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Taking off in HD
One of McConnell’s KC-135 Stratotanker flight simulators receives the updated high definition graphics Nov. 13, 2012, McConnell Air Force Base, Kan. McConnell is the largest KC-135 pilot training location in addition to Altus Air Force Base, Okla., where tanker pilots attend initial flight training. (U.S. Air Force photo/ Senior Airman Armando A. Schwier-Morales)
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Taking off in HD

Posted 11/15/2012   Updated 11/15/2012 Email story   Print story

    


by Senior Airman Armando A. Schwier-Morales
22nd Air Refueling Wing Public Affairs


11/15/2012 - MCCONNELL AIR FORCE BASE, Kan. -- Over the last few years McConnell training simulators have improved from the black and white paper airplane style graphics, to crystal-clear high definition graphics.

For a flight to succeed, many elements - including fuel, maintenance, mission planning and hours of training - must be completed prior to take-off. In order to curtail the cost and ensure Airmen are fully capable of completing the mission of providing aerial refueling anytime and anywhere, simulators where developed with black and white televisions. With the new graphics, McConnell Airmen can now complete more detailed training without ever leaving the ground.

"We put aircrew through things that you wouldn't want to see on the airplane, but would like them to be aware of," said David Kramer, KC-135 Stratotanker Aircrew Training System operations manager. "We do a lot of emergency procedures, so if they do have a problem, hopefully they will see it here first."

During the training, Airmen face hydraulic, fuel, electrical, engine and weather emergencies. With the new graphics, weather problems such as snow or storms are more realistic. For example, with the previous system when Airmen flew into a cloud the video would go black. Now a cloud decreases visibility, and the shading and contrast differs on a varying basis.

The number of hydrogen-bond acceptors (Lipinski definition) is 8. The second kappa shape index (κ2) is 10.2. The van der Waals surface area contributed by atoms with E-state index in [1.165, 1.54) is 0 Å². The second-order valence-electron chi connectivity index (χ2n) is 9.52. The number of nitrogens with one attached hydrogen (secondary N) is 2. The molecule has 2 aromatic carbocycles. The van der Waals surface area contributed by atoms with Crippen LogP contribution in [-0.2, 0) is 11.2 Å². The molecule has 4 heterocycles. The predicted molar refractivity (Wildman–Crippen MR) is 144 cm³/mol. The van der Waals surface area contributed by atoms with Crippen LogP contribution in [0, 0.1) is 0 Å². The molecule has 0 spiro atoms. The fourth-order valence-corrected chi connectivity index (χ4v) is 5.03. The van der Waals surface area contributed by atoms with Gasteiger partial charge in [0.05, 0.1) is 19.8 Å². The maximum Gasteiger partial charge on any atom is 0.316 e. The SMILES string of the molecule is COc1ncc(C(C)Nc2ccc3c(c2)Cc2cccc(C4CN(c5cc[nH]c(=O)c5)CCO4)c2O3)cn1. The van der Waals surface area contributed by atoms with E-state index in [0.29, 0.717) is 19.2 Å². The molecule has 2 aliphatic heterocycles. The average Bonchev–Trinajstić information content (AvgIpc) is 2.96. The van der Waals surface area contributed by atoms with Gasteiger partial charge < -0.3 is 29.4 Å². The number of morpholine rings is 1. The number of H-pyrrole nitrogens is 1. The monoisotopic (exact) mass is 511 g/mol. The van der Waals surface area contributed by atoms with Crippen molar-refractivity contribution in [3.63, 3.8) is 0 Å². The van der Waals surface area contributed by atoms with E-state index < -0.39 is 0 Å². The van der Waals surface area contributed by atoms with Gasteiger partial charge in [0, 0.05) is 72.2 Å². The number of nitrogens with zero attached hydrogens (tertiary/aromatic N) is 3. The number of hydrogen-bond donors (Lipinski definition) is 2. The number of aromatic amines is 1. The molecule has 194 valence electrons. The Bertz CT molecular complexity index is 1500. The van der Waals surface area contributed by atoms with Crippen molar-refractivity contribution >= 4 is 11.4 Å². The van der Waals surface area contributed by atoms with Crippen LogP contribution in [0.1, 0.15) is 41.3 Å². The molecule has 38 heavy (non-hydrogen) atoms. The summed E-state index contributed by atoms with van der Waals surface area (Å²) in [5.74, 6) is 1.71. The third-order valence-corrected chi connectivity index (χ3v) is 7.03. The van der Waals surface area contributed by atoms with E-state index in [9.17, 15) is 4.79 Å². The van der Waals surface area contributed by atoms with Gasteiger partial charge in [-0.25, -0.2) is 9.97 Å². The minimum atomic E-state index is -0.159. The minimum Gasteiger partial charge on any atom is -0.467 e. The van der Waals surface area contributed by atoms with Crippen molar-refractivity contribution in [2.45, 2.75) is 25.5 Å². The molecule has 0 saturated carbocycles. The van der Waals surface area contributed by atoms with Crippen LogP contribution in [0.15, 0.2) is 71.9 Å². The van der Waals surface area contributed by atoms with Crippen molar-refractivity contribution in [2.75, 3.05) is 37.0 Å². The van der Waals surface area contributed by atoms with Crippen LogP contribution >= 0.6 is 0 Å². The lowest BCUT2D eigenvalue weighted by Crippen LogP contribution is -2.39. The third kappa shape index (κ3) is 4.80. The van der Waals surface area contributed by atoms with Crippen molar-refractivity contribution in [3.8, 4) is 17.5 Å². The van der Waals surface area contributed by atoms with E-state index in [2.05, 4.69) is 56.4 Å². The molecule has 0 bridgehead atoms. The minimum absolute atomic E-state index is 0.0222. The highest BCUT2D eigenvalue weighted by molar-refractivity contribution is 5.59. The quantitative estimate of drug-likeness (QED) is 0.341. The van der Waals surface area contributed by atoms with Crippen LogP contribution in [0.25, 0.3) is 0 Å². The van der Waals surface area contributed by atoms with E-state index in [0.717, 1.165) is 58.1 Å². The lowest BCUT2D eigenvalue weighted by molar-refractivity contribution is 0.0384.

"The additional definition of the picture allows us to present a much more realistic video of the world to ensure Airmen are adequately prepared for the mission," said Kramer.

One of the Airmen who has gone used the new training concurs with Kramer's statement of a more realistic feel.

"The simulator is a great way for the Air Force to save money," said Scot Stewart, 22nd Operations Group training chief. "The more realistic the [practice] environment is, the better equipped we are to execute our mission."

While the new system allows for more training, another aspect that it allows is improved mission planning, said Stewart.

"These new visuals provide our Airmen with a more realistic view of the common airfields we visit worldwide," said Stewart. "If a pilot is plans to go to an airfield he or she has not been to before, they can hop into the simulator to get a perfect depiction of what that airfield and the surrounding area will look like."

The graphics updates are just one part of a larger plan to connect Air Force simulators together in order to ready Airmen on the ground, saving dollars in fuel, maintenance, training and planning Air Force-wide.

Whether it's training brand-new pilots or refreshing experienced ones, the simulators and their new HD visuals will continue to play a vital role for years to come in helping develop generations of aircrews throughout the world, said Kramer.



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